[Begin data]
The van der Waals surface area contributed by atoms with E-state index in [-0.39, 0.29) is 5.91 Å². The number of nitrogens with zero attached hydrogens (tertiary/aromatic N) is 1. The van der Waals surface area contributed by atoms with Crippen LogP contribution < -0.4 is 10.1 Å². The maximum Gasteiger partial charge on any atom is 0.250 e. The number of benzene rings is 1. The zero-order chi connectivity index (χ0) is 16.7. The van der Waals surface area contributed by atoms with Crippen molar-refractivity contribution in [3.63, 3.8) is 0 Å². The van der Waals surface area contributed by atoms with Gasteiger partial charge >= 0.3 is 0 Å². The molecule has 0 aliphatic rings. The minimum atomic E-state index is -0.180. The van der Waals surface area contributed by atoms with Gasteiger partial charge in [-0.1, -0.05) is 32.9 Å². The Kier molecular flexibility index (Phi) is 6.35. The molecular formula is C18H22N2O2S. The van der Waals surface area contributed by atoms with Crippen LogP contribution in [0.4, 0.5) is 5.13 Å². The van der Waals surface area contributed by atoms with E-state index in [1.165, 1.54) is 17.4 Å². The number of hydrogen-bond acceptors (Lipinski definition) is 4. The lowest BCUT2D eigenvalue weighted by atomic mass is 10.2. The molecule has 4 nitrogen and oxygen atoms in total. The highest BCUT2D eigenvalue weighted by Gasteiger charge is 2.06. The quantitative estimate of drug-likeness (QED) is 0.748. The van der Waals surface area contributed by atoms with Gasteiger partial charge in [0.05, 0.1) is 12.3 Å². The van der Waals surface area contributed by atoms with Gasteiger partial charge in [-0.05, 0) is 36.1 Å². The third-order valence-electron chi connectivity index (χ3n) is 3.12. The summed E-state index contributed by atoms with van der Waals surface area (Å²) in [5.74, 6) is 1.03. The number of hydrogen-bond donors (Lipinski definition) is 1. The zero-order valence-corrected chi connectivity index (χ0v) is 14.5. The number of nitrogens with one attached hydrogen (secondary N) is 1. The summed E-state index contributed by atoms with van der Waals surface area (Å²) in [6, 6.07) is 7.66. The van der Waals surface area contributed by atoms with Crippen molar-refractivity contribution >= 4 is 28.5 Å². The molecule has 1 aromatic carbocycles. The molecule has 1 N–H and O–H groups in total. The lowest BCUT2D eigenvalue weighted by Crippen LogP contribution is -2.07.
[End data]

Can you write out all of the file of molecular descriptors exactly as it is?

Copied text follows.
The van der Waals surface area contributed by atoms with E-state index in [-0.39, 0.29) is 5.91 Å². The number of nitrogens with zero attached hydrogens (tertiary/aromatic N) is 1. The van der Waals surface area contributed by atoms with Crippen LogP contribution < -0.4 is 10.1 Å². The maximum Gasteiger partial charge on any atom is 0.250 e. The number of benzene rings is 1. The zero-order chi connectivity index (χ0) is 16.7. The van der Waals surface area contributed by atoms with Crippen molar-refractivity contribution in [3.63, 3.8) is 0 Å². The van der Waals surface area contributed by atoms with Gasteiger partial charge >= 0.3 is 0 Å². The molecule has 0 aliphatic rings. The minimum atomic E-state index is -0.180. The van der Waals surface area contributed by atoms with Gasteiger partial charge in [-0.1, -0.05) is 32.9 Å². The Kier molecular flexibility index (Phi) is 6.35. The molecular formula is C18H22N2O2S. The van der Waals surface area contributed by atoms with Crippen LogP contribution in [0.4, 0.5) is 5.13 Å². The van der Waals surface area contributed by atoms with E-state index in [1.165, 1.54) is 17.4 Å². The number of hydrogen-bond acceptors (Lipinski definition) is 4. The lowest BCUT2D eigenvalue weighted by atomic mass is 10.2. The molecule has 4 nitrogen and oxygen atoms in total. The highest BCUT2D eigenvalue weighted by Gasteiger charge is 2.06. The quantitative estimate of drug-likeness (QED) is 0.748. The van der Waals surface area contributed by atoms with Gasteiger partial charge in [0.05, 0.1) is 12.3 Å². The van der Waals surface area contributed by atoms with Gasteiger partial charge in [-0.05, 0) is 36.1 Å². The third-order valence-electron chi connectivity index (χ3n) is 3.12. The summed E-state index contributed by atoms with van der Waals surface area (Å²) in [5.74, 6) is 1.03. The number of hydrogen-bond donors (Lipinski definition) is 1. The zero-order valence-corrected chi connectivity index (χ0v) is 14.5. The number of nitrogens with one attached hydrogen (secondary N) is 1. The summed E-state index contributed by atoms with van der Waals surface area (Å²) in [6, 6.07) is 7.66. The van der Waals surface area contributed by atoms with Crippen molar-refractivity contribution >= 4 is 28.5 Å². The molecule has 1 aromatic carbocycles. The molecule has 1 N–H and O–H groups in total. The lowest BCUT2D eigenvalue weighted by Crippen LogP contribution is -2.07.